Edmonson County Sheriff Billy Joe Honeycutt pleaded not guilty Thursday to new Madison County charges in Clark County Circuit Court.

A superseding indictment was returned by a Madison grand jury earlier this month, charging Honeycutt with 11 new counts of misrepresentation of having conducted training courses and three new counts of providing incomplete firearms training. Honeycutt had previously been indicted for one count each of misrepresentation and incomplete training in December by a former grand jury.

Honeycutt, 47, of Park City, was charged in Madison County because the Department of Criminal Justice Training is the complaining witness. His case was moved Thursday to Clark County as a convenience for Honeycutt’s attorney, Steven Thornton, Madison Commonwealh’s Attorney David Smith said previously. A pre-trial conference was scheduled for May 15 in Madison Circuit Court.

Honeycutt committed the offense of misrepresentation when he allegedly “represented to the Department of Criminal Justice Training that he provided firearms training to Gregory R. Vincent and Carolyn Ann Vincent on July 24, 2004, when, in fact, he provided no training,” the original indictment stated.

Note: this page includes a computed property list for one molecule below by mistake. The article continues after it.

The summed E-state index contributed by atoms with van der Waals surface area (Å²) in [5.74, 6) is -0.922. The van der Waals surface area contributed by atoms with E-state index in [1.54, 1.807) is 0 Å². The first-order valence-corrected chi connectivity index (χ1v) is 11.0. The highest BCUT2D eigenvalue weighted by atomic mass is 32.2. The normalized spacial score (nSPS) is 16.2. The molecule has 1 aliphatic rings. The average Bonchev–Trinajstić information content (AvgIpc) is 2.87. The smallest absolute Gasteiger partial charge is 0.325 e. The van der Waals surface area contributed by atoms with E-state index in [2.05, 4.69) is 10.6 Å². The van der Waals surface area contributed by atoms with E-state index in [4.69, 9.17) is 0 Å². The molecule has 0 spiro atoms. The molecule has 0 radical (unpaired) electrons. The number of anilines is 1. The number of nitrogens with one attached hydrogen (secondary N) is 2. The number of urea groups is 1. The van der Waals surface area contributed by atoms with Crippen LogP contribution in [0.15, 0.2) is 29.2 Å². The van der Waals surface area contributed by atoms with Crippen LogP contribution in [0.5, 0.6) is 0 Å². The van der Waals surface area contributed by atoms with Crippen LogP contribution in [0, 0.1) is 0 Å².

In December 2006, Honeycutt also allegedly told DOCJT that he “provided firearms training required by statute and regulation to an applicant training course conducted in Bee Springs, Ky., ... when in fact he failed to provide the required training,” the indictment stated.

All 17 charges against Honeycutt are Class D felonies, punishable upon conviction by one to five years in prison for each count.

Also Thursday in Madison Circuit Court, Swan Halstead, 25, of Berea, was scheduled for a pre-trial conference, but the hearing was continued. Halstead’s attorney, public defender Steve West, asked for more time to work on the case because of the vast amount of evidence presented as discovery by the prosecution in the case.

Halstead was indicted in December on one count of exploitation of an adult, a Class C felony punishable by five to 10 years in prison.

In a December 2006 preliminary hearing in the case, Kentucky State Police Trooper Scott King testified that Halstead was living with his grandmother, who was found to suffer from Alzheimer’s Disease and dementia. During a six-month period, Halstead allegedly financially exploited his grandmother, for whom he was the caretaker, for about $36,000, King said.

Kelly Foreman can be reached at kforeman@richmondregister.com or 624-6694. Fred Petke of the Winchester Sun contributed to this story.

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